Tracing Class and Capital in Critical AI Research

Keywords: artifical intelligence, machine learning, digital capitalism, distant reading, critical studies


This article explores the rapidly developing field of Critical AI Studies and its relation to issues of class and capitalism through a hybrid approach based on distant reading of a newly collected corpus of 300 full-text scientific articles, the creation of which is itself a first attempt at properly delineating the field. We find that words related to issues of class are predominantly but not exclusively confined to a set of studies that make up their own distinct subfield of Critical AI Studies, in contrast to, e.g., issues of race and gender, which are more broadly present in the corpus.

Author Biographies

Petter Ericson, Umeå University

Petter Ericson is a postdoctoral research fellow in the research group for Responsible AI at the Department of Computing Science at Umeå University, Sweden. His research is focused on the political implications of technology, and on exploring alternative technological and computational paradigms with the potential to distribute, rather than accumulate, power. He is also interested in facilitating clear and honest communication between seemingly distant groups of people interacting with the same socio-technical systems, and in clarifying issues of common interest, as well as of conflict, between them.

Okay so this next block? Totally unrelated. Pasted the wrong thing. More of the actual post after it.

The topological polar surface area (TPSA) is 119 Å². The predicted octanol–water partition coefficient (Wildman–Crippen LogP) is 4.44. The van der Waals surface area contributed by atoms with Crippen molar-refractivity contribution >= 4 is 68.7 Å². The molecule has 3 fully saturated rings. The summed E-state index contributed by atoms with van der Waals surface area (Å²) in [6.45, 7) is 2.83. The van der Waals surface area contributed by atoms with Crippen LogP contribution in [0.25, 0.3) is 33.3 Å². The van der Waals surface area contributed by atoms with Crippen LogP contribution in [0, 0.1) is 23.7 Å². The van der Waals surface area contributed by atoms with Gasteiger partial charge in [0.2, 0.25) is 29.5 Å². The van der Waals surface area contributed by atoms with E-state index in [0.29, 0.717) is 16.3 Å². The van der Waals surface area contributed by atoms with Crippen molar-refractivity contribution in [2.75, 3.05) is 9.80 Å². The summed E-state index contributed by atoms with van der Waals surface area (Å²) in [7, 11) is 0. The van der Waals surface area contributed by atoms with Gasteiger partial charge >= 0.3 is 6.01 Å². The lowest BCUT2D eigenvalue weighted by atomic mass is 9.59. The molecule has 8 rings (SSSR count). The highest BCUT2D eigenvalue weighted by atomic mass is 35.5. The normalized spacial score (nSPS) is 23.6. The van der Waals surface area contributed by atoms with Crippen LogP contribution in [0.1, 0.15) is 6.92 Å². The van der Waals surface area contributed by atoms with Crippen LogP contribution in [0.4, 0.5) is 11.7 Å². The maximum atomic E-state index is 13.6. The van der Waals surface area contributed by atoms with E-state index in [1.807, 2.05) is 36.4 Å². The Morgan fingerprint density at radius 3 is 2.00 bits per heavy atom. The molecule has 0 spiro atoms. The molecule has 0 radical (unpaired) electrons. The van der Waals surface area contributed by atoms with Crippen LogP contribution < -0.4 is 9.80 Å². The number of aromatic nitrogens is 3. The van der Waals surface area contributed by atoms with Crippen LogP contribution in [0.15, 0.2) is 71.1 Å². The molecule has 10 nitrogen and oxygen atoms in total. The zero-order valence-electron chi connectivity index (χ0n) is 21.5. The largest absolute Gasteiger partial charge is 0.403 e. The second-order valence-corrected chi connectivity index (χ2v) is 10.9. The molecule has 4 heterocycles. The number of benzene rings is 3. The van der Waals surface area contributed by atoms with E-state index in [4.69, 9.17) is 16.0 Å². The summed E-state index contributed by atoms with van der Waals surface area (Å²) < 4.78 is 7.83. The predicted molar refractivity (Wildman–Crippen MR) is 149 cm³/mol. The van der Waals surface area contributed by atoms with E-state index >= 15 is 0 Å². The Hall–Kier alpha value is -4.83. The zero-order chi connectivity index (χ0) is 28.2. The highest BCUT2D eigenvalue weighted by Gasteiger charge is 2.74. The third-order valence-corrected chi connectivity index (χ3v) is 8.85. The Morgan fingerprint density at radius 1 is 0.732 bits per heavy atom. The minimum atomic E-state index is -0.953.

Roel Dobbe, Technische Universiteit Delft

Roel Dobbe is an assistant professor in the Information and Communication Technology section of the Faculty of Technology, Policy, and Management at Delft University of Technology. His research embraces system safety as a lens to understand how harm arises in data-driven, algorithmic and artificial intelligence systems, leaning on the history of complex systems subject to software-based automation. Roel has a PhD in Electrical Engineering and Computer Sciences from the University of California Berkeley (2018) and a MSc in Systems and Control from Delft University of Technology (2010). He is an active contributor to the establishment of governance practices for algorithmic and AI systems in public organizations, including in public administration, energy systems and healthcare. He also serves as a board member to Foundation PublicSpaces, a Dutch coalition of public organisations in public media, cultural heritage, festivals, museums and education working together to reclaim the internet as a force for the common good and advocating for and building a new internet that strengthens the public domain.

Simon Lindgren, Umeå University

Simon Lindgren is Professor of Sociology at Umeå University. He is also the director of DIGSUM, an interdisciplinary research centre studying the social dimensions of digital technology, and the editor-in-chief of the Journal of Digital Social Research. His research is about the transformative role of digital communication technologies (internet and social media), and the consequences of datafication and algorithms, with a particular focus on politics and power relations. He uses combinations of methods from computational social science and network science, and analytical frameworks from interpretive sociology and critical theory. Lindgren’s books include “Critical Theory of AI” (2023). “Data Theory” (2020), “Digital Media and Society” (2017; 2022), and “New Noise” (2013).

Critical Perspectives on Digital Capitalism 2: Digital Labour and Class